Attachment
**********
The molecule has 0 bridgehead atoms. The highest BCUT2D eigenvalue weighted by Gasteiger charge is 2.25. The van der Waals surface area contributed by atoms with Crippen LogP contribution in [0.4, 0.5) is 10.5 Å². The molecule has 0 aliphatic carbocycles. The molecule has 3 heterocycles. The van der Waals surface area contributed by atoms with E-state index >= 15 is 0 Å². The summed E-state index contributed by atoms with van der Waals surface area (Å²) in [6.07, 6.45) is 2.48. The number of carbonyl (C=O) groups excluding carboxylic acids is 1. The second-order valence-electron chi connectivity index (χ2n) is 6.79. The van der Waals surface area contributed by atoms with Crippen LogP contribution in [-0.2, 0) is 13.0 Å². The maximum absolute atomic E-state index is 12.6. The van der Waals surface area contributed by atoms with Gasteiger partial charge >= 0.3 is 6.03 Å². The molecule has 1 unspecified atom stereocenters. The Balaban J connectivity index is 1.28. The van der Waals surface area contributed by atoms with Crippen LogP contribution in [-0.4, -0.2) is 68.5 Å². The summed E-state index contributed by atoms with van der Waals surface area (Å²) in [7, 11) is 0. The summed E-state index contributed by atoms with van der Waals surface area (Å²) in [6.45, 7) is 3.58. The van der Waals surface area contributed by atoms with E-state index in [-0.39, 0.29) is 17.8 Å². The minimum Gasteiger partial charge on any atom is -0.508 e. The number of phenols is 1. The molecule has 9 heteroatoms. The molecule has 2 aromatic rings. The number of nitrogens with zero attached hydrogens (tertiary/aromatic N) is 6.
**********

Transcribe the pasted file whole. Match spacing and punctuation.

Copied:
The molecule has 0 bridgehead atoms. The highest BCUT2D eigenvalue weighted by Gasteiger charge is 2.25. The van der Waals surface area contributed by atoms with Crippen LogP contribution in [0.4, 0.5) is 10.5 Å². The molecule has 0 aliphatic carbocycles. The molecule has 3 heterocycles. The van der Waals surface area contributed by atoms with E-state index >= 15 is 0 Å². The summed E-state index contributed by atoms with van der Waals surface area (Å²) in [6.07, 6.45) is 2.48. The number of carbonyl (C=O) groups excluding carboxylic acids is 1. The second-order valence-electron chi connectivity index (χ2n) is 6.79. The van der Waals surface area contributed by atoms with Crippen LogP contribution in [-0.2, 0) is 13.0 Å². The maximum absolute atomic E-state index is 12.6. The van der Waals surface area contributed by atoms with Gasteiger partial charge >= 0.3 is 6.03 Å². The molecule has 1 unspecified atom stereocenters. The Balaban J connectivity index is 1.28. The van der Waals surface area contributed by atoms with Crippen LogP contribution in [-0.4, -0.2) is 68.5 Å². The summed E-state index contributed by atoms with van der Waals surface area (Å²) in [7, 11) is 0. The summed E-state index contributed by atoms with van der Waals surface area (Å²) in [6.45, 7) is 3.58. The van der Waals surface area contributed by atoms with E-state index in [-0.39, 0.29) is 17.8 Å². The minimum Gasteiger partial charge on any atom is -0.508 e. The number of phenols is 1. The molecule has 9 heteroatoms. The molecule has 2 aromatic rings. The number of nitrogens with zero attached hydrogens (tertiary/aromatic N) is 6.